Please note that the itinerary above could change subject to flight timings, which are generally unpredictable.

    Rema Resorts / Dewachen Hotel, or similar

    Meals included: Breakfast Lunch Dinner
  • Day 3

    Warm up hike to Taktsang also known as Tiger's Nest Monastery

    Today we will have a warm-up hike to Taktsang Monastery. 'Tigers Nest' Monastery, is perched on the ledge of a cliff high above the Paro Valley. Partly destroyed by fire in 1998, it has now been completely restored to its former magnificence. We drive a short distance from the hotel and then hike up for about 1.5 hours to a viewpoint, for the classic views of the monastic buildings which cling impossibly to the cliff wall opposite. For the energetic, there is the chance to walk another 2 hours to the actual monastery. The walk is good for acclimatization and we recommend you wear trekking boots and take trekking poles and plenty of water. Please note there about 100 steps up and down. Returning to the hotel we have time in the afternoon to explore Paro town.

    Rema Resort / Dewachen Hotel, or similar

  • Day 4

    Trek to Jele Dzong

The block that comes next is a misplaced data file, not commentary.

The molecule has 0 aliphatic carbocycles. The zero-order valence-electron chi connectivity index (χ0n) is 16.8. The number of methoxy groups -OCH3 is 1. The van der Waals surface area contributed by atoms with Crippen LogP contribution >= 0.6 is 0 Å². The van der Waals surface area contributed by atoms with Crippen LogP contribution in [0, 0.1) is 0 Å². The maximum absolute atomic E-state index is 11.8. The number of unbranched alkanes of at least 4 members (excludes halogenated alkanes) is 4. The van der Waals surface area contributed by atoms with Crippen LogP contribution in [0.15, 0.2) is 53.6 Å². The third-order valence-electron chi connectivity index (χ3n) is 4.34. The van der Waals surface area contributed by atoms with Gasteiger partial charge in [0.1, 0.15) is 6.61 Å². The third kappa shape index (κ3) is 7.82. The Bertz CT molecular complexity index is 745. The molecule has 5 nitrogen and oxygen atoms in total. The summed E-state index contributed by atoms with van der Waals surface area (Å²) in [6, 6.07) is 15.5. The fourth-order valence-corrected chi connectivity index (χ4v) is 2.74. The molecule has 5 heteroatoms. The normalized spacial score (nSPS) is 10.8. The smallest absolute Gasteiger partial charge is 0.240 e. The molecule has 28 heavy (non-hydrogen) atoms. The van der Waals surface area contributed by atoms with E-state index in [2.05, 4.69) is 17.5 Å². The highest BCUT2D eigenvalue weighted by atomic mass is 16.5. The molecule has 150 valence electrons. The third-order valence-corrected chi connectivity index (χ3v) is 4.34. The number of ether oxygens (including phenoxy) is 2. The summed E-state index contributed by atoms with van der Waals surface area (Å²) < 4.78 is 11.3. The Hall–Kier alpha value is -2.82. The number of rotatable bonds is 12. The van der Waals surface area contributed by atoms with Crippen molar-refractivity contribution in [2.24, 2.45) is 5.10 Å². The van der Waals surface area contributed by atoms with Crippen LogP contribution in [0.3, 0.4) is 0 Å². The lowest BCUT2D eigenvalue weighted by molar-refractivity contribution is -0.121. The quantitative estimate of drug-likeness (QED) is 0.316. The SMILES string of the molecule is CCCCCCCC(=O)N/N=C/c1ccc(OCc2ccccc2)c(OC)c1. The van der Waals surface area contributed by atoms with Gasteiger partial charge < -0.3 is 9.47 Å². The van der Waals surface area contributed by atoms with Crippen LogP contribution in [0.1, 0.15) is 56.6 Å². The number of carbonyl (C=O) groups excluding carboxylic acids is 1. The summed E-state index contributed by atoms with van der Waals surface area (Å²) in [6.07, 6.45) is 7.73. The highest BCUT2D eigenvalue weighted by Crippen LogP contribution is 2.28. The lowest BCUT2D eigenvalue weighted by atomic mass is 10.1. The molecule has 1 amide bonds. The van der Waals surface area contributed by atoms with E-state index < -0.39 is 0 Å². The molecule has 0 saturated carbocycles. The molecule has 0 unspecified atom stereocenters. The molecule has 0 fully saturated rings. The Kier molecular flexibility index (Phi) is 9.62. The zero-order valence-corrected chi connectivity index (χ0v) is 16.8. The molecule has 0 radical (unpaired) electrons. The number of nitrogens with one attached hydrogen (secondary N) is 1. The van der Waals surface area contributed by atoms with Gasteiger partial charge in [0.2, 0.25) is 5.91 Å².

Today we start our trek. After breakfast, we have a short drive to about 2620m, just above the ancient Ta Dzong watchtower. The first day's trekking is not long in terms of hours but it’s uphill all the way and we gain quite a lot of height. From our trek start point it is a gentle climb for about 1.5 hours on a jeep track to a prayer wall. The trail then narrows and we continue climbing on a rocky path up a little steeper now through the forest. We have lunch about an hour further on in a clearing and then it’s about an hour’s walk in the afternoon to the Jele La (3550m) and our camp just below the pass and Jele Dzong. If the weather is clear, we can see the Paro Valley below. The energetic can walk further up the ridge from the Jele La to a ruined shepherd hut with a small Bon shrine inside. 

    Full-service Camping (sleeping altitude 3,530m)

    Meals included: Breakfast Lunch Dinner
  • Day 5

    Trek to Jangchulaka